Our values – the core beliefs that drive behavior – determine our character, our ethics, and our potential. Thus, the most important thing we can do for our children is to stimulate them to develop positive values that will help them become wise, happy, and good. This is no simple matter.
The first step is to achieve greater clarity about what we believe and what we want our children to believe. Often there’s an inconsistency between what we say we value (our stated values) and what we actually value (our operative values).
We also need to recognize the complexity of our value structures. Some values deal with wants and desires, others with beliefs as to what works, and still others with our convictions about what’s morally right. In a person of character, the latter values supersede others.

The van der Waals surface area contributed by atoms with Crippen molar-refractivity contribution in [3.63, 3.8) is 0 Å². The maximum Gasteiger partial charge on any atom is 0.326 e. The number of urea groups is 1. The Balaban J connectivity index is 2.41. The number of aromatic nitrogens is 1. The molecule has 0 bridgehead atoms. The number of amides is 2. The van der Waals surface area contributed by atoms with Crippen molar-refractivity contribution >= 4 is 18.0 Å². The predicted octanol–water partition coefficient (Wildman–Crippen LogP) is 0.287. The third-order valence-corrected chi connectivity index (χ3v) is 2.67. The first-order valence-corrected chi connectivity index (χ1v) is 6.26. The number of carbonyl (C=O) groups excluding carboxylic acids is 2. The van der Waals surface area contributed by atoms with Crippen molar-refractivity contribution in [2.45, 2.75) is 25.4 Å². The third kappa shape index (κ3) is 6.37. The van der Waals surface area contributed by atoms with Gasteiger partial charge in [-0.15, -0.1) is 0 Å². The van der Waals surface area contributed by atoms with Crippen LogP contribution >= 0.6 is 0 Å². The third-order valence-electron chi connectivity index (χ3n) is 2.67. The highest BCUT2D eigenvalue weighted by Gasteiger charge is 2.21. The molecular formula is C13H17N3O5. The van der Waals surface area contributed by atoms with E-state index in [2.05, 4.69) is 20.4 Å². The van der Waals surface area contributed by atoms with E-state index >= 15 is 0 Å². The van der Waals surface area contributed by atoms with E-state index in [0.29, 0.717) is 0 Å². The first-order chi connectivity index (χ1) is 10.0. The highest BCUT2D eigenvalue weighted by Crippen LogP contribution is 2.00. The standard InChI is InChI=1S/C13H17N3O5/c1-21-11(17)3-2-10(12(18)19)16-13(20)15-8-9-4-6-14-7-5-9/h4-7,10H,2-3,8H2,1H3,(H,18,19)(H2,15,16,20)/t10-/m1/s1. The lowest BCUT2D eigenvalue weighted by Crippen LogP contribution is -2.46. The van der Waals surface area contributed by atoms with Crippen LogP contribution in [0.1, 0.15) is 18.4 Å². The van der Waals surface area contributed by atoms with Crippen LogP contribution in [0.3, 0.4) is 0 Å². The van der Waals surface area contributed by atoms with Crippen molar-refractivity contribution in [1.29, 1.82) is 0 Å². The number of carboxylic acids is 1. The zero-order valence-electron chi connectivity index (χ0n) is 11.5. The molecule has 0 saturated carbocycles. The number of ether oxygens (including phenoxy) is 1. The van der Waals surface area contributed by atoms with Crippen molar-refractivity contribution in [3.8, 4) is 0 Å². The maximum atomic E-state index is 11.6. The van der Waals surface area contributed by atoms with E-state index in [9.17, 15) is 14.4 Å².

As my children are getting older, I’ve been thinking about constructing with my wife a Statement of Family Values expressing our beliefs about the nature and relative importance of a dozen basic matters.
If you want to try it, state the beliefs you hope to instill in your children regarding these 12 areas:
We teach our children values with everything we say and do. The trouble is, we’re not always aware of what principles we’re teaching. Taking the time to formulate a Statement of Family Values can provide an unambiguous source of standards your children will never forget.
This is Michael Josephson reminding you that character counts.